Forum for Science, Industry and Business

Sponsored by:     3M 
Search our Site:


Smithsonian researchers develop models to assess wetland health

Healthy wetlands perform vital ecological functions in a watershed. But assessing their condition and ability to perform those functions is not easy, especially as wetlands are disappearing fast due to human encroachment.

In a special issue of the journal Wetlands, Smithsonian scientists report a promising method of wetland assessment that will help environmental managers quickly take stock of wetlands across an entire watershed. Tools for this kind of rapid watershed-scale assessment—relying on a few easily measurable key factors—have been previously unavailable to managers.

In three papers, Dennis Whigham, Donald Weller and Thomas Jordan of the Smithsonian Environmental Research Center and their colleagues present the results of a large-scale study that combines field studies and remote-sensing data to assess the ecological functioning of wetlands in a landscape.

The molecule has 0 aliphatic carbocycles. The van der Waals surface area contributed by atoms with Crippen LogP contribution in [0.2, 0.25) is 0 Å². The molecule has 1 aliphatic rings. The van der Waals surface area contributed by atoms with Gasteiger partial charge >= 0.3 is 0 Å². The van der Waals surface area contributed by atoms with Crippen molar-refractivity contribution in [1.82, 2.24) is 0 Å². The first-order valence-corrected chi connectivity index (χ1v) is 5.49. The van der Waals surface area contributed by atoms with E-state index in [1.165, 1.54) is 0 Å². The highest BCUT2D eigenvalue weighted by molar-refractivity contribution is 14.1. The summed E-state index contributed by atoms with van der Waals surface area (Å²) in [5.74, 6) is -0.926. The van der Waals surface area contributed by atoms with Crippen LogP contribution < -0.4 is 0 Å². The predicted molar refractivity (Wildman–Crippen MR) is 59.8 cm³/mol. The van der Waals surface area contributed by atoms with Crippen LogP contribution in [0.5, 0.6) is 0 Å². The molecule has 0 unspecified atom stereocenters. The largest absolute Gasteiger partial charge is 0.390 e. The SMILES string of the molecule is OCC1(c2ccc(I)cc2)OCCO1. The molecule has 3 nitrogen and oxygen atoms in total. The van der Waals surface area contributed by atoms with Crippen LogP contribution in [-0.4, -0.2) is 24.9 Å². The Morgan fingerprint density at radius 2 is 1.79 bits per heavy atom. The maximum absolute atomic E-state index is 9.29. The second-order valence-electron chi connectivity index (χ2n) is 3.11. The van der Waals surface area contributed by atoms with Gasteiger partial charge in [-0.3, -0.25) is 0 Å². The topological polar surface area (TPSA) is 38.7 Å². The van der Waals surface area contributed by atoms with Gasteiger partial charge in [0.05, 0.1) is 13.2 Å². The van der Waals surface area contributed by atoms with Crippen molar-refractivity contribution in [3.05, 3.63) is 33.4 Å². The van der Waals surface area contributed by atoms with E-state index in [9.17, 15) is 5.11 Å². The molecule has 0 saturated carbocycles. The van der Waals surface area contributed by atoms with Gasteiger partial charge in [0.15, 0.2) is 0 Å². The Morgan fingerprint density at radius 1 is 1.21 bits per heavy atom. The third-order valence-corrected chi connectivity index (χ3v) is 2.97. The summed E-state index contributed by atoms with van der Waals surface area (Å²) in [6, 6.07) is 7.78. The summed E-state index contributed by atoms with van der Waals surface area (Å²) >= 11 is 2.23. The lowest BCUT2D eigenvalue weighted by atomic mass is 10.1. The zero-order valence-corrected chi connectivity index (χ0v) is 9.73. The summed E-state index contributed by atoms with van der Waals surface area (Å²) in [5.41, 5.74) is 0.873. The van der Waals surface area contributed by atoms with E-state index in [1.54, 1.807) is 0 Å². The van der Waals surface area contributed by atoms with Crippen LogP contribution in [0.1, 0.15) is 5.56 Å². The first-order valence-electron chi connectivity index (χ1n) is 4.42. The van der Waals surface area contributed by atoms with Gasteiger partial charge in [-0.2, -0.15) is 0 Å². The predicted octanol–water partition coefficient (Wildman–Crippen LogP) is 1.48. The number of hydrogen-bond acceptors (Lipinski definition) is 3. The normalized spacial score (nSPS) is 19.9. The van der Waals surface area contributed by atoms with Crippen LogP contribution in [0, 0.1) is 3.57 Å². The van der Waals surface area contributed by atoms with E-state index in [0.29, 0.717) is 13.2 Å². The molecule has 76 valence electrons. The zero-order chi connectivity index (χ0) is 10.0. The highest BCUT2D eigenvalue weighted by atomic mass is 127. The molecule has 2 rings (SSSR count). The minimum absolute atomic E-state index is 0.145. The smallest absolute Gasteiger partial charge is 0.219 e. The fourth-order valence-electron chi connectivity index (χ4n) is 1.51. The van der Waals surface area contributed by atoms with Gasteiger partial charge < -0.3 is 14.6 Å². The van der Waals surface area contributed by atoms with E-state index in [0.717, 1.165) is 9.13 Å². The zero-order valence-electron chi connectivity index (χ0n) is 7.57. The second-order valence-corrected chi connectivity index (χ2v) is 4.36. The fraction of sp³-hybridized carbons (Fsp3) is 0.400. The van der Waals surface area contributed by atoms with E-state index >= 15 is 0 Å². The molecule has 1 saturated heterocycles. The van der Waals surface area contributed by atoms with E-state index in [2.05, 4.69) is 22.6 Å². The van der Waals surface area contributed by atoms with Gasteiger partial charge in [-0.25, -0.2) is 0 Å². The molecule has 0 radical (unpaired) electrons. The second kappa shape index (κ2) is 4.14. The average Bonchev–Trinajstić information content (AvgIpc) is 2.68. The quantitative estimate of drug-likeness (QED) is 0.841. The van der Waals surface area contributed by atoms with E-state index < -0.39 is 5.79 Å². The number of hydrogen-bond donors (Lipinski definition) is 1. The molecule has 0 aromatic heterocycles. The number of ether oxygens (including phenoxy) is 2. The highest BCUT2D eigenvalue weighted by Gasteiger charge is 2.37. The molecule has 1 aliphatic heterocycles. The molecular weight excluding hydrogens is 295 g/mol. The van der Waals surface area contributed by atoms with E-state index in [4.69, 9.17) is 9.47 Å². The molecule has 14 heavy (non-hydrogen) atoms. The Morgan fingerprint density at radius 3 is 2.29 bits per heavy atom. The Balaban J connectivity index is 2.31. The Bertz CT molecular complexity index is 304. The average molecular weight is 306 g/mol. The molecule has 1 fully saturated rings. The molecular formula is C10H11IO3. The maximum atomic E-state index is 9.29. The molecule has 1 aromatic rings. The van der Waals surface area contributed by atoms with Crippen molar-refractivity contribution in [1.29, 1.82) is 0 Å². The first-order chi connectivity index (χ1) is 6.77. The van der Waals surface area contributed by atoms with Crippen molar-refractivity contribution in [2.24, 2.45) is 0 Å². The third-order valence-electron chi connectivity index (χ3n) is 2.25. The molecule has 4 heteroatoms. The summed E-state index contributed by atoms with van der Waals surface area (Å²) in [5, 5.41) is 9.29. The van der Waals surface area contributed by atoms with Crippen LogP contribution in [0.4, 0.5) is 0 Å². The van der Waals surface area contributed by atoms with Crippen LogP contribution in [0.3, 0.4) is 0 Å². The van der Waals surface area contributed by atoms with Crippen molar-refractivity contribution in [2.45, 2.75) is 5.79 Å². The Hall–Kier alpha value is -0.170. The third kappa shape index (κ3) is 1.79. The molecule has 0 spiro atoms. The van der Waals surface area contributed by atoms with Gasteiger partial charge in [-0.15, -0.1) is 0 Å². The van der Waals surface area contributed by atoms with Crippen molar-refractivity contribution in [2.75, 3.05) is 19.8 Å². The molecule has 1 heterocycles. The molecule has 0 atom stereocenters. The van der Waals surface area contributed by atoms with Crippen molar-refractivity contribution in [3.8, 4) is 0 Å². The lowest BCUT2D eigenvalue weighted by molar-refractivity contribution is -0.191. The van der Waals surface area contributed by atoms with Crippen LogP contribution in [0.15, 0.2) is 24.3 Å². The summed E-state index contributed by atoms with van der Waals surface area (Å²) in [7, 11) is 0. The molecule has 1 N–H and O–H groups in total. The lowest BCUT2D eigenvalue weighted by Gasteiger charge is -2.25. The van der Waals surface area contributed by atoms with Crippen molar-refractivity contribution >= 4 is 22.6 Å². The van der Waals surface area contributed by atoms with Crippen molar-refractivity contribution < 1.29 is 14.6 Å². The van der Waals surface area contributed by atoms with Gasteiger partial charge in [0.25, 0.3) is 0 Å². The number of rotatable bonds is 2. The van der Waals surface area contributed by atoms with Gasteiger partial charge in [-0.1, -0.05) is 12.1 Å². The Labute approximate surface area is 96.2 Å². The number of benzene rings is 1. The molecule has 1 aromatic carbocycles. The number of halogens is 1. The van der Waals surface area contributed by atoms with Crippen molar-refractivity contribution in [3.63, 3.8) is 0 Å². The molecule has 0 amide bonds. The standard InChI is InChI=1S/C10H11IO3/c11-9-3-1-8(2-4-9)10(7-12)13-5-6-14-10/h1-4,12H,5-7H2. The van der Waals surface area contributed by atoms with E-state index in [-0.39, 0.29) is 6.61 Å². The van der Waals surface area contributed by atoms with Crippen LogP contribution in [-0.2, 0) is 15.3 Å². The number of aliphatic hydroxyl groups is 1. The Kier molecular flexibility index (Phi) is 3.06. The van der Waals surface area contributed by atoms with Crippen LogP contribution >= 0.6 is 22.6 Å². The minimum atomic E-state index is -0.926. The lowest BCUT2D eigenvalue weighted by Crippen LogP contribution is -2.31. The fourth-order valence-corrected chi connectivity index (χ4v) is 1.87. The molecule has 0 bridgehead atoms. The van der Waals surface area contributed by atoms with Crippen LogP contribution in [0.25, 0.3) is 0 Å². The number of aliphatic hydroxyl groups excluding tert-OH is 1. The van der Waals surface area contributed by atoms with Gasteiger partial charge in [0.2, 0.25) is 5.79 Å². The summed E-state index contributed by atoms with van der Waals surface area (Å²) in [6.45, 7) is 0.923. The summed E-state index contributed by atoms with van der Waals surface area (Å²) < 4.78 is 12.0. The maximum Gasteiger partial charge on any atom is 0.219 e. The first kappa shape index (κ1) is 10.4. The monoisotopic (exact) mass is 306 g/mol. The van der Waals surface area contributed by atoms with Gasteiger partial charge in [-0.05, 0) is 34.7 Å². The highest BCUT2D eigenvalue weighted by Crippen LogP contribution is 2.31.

The researchers based their study on an approach previously developed for assessing individual sites, called the Hydrogeomorphic (HGM) approach, in which ecological conditions are inferred from readily observable indicators, such as plant species present and the degree of human disturbance.

“We took these methods for assessing wetland functions and expanded them to a whole-landscape scale, which is something that has not been effectively done before,” said Whigham, who coordinated the project. “These days, most land managers are not asking how to understand what is going on in an individual wetland, they want to manage resources at a much larger scale.”

Wetlands are important buffers for flood control, can absorb pollutants and excess nutrients and provide critical habitats for many plants and animals, including some threatened and endangered species.

For this study, the researchers focused on non-tidal wetlands in the Nanticoke River watershed of Maryland and Delaware. Draining into the Chesapeake Bay, the Nanticoke system is one of the most biologically important and wetland-rich watersheds in the mid-Atlantic region. Wetlands are found along streams (riverine wetlands) and in poorly drained uplands called “flats.”

During the first year of the project, the researchers visited wetlands of both types, taking field measurements and observations according to the HGM protocol at more than 100 sites. They used the data to formulate models to rate the condition of the sites, which ranged from nearly undisturbed to highly degraded. The sites were chosen according to a statistical procedure developed by the Environmental Protection Agency to ensure that they were representative of the entire landscape.